Accessibility links

Breaking News

WannaCry Ransomware Cyberattacks Slow

The WannaCry "ransomware" attacks vulnerabilities in older versions of Microsoft computer operating systems. (file photo)
The WannaCry "ransomware" attacks vulnerabilities in older versions of Microsoft computer operating systems. (file photo)

Managers and employees at government offices, organizations, and businesses returned to work warily on May 15 amid fears that a massive cyberattack could worsen after the weekend, but computer infections appear to have slowed.

The WannaCry "ransomware" attack, which began on May 12, disrupted hospitals, banks, shops, schools, and government agencies in more than 150 countries, attacking through vulnerabilities in older versions of Microsoft computer operating systems.

Among the big victims were the U.S. package delivery company FedEx, car production facilities in Europe, the Spanish telecom firm Telefonica, Britain's National Health Service, and Germany's rail network.

"The number of victims appears not to have gone up and so far the situation seems stable in Europe, which is a success," Jan Op Gen Oorth, senior spokesman for Europe's police agency Europol told the AFP news agency.

"It seems that a lot of Internet security guys over the weekend did their homework and ran the security software updates," he added.

"We haven't seen a second spike in #WannaCry #ransomware attacks, but that doesn't mean there won't be one," Britain's National Crime Agency said on Twitter.

Inbox 'Landmines'

Companies have been warning employees to be careful when clicking on attachments and links in their e-mails.

But Michael Gazeley of the Hong Kong-based cybersecurity firm Network Box told the Reuters news agency that there are still "many 'landmines' waiting in people's in-boxes" in Asia, with most of the attacks having arrived via e-mail.

Tom Bossert, the Homeland Security Adviser under U.S. President Donald Trump, told ABC television that the cyberattack was for now "under control" in the United States.

The attackers told computer users to pay $300 to $600 in the anonymous bitcoin currency to retrieve files that the virus had decrypted, blocking owners from getting access.

The ransomware warning said the cost would double after three days, and threatened to delete files within seven days if no payment was made.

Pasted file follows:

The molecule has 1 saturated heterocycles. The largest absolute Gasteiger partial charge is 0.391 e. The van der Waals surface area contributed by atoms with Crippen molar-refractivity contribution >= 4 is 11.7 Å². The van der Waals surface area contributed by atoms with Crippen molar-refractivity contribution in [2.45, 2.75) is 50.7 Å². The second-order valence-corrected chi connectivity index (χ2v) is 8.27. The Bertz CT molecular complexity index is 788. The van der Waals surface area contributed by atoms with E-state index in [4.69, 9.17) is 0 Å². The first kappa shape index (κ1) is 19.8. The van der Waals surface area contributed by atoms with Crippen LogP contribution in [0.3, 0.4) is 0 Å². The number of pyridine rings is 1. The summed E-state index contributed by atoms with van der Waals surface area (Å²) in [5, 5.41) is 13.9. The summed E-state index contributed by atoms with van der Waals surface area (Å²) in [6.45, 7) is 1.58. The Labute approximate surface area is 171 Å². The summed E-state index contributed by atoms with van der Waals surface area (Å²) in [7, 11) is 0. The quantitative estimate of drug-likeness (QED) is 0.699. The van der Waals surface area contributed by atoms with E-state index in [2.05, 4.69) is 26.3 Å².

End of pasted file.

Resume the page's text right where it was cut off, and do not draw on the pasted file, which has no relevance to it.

Experts said account addresses linked to the WannaCry software code appear to show the attackers received about $32,500 in bitcoin as of 11 a.m. GMT on May 14. That figure is expected to rise, although many experts and government agencies urge victims not to give into the demands.

Putin's Warning

During a visit to China, Russian President Vladimir Putin insisted that his country was not behind the attack, and pointed the finger at the United States.

"Russia has absolutely nothing to do with it," Putin said.

"As for the source of these threats, Microsoft's leadership stated this directly: they said the source of the virus was the special services of the United States."

He was referring to a weekend blog post by Microsoft president, Brad Smith, stating that the U.S. National Security Agency had developed the code being used in the attack.

It was leaked as part of a document dump, according to researchers.

"Once they're let out of the bottle, genies of this kind, especially those created by intelligence services, can later do damage to their authors and creators," Putin said.

Putin insisted that his country was not behind the attack.

The United States has accused Russia in the past of mounting several cyberattacks.

Russia's Interior Ministry earlier said some of its computers had been hit, and authorities said the country's banking system and railway system were also attacked but that no major problems were detected.

With reporting by Reuters, AP, AFP, and the BBC